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How Many Calories Do You Burn from Weightlifting?

Updated: Jan 17, 2022

Weightlifting is a common form of exercise that everybody knows is great for building muscle and getting stronger.


But what about burning calories?


Is intense weightlifting going to help you burn calories and lose weight?


In this post, we'll take a look at how many calories weightlifting generally burns and provide you with some helpful calculators so that you can work out how much you're burning off!



Man doing bicep curls and weightlifting to burn calories in the gym

First of All: Does Weightlifting Even Burn Calories?


It's tough to believe, but many people don't actually know that weightlifting burns calories. Many people believe that lifting weights, and exercising in general burns fat.


This simply is not the case, and has been proven in multiple studies. Weightlifting burns calories, which can then help to burn fat over time if you eat in a caloric deficit for long enough.


It doesn't burn fat.


Read more about how weightlifting can help you burn more fat in the long run than cardio and how fat loss really works in our blog article!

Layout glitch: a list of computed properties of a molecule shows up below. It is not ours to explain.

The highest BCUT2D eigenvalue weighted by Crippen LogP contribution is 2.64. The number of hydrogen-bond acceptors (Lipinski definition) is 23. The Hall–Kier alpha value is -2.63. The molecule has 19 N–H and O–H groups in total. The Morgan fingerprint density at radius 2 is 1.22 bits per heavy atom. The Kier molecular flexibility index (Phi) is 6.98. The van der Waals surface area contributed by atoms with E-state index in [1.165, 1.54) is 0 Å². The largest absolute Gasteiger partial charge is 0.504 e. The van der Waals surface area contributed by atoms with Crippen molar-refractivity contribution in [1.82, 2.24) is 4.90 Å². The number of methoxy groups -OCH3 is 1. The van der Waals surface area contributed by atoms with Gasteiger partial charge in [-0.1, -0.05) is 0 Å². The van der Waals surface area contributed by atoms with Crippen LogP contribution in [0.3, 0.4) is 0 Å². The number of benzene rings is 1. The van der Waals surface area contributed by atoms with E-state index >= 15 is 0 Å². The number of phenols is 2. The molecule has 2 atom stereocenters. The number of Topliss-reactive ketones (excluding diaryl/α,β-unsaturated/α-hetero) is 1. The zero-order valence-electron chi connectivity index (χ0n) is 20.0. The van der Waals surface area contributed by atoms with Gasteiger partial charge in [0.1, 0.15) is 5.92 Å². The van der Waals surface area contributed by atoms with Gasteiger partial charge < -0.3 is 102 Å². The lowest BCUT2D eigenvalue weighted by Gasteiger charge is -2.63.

NOTE: Weightlifting is not the fastest way to burn calories. Generally, for the time that you put in, cardio is going to burn more calories than weightlifting will. However, weightlifting is viable and is a great way to lose weight and keep it off long term.


Click the link above to learn more about this!


So How Many Calories Does Weightlifting Burn?


The number of calories that someone burns through exercise all depends on several factors. The number of calories that you burn in a weightlifting session is going to depend on your bodyweight, your height, muscle mass, and training intensity.


However, with just the first and last variables you can come up with a pretty accurate estimate of how many calories you're burning.


Training intensity is measured in metabolic equivalents, or METS. When you're in a resting state (such as sitting on the couch scrolling through TikTok), your body operates at 1 MET. This is the equivalent to burning 1 calorie for each kilogram of bodyweight per hour.


So if you weighed 100kg or 220lb, you would burn 100 calories each hour from sitting on the couch and doing nothing.


However when you exercise, your METS level can escalate quickly up to 6 or even higher. This means that you would be burning 6 times as many calories as you would otherwise if you were sitting doing nothing (at METS level 6).


And you can come up with a rough estimate of the number of calories that you burn each hour if you know the METS level that you're working at during your various activities.


Researchers were able to create a chart showing the METS level that you'd likely be working at for various activities and their intensities.


Please note that the METS values are based off of a 70kg individual.


If you scroll down you'd find that heavy weight training at a high intensity would take your METS level to about 7. Weight training at a moderate intensity would have you working at a METS level of about 5.


Strong man doing barbell bench press and training very intensely to burn more calories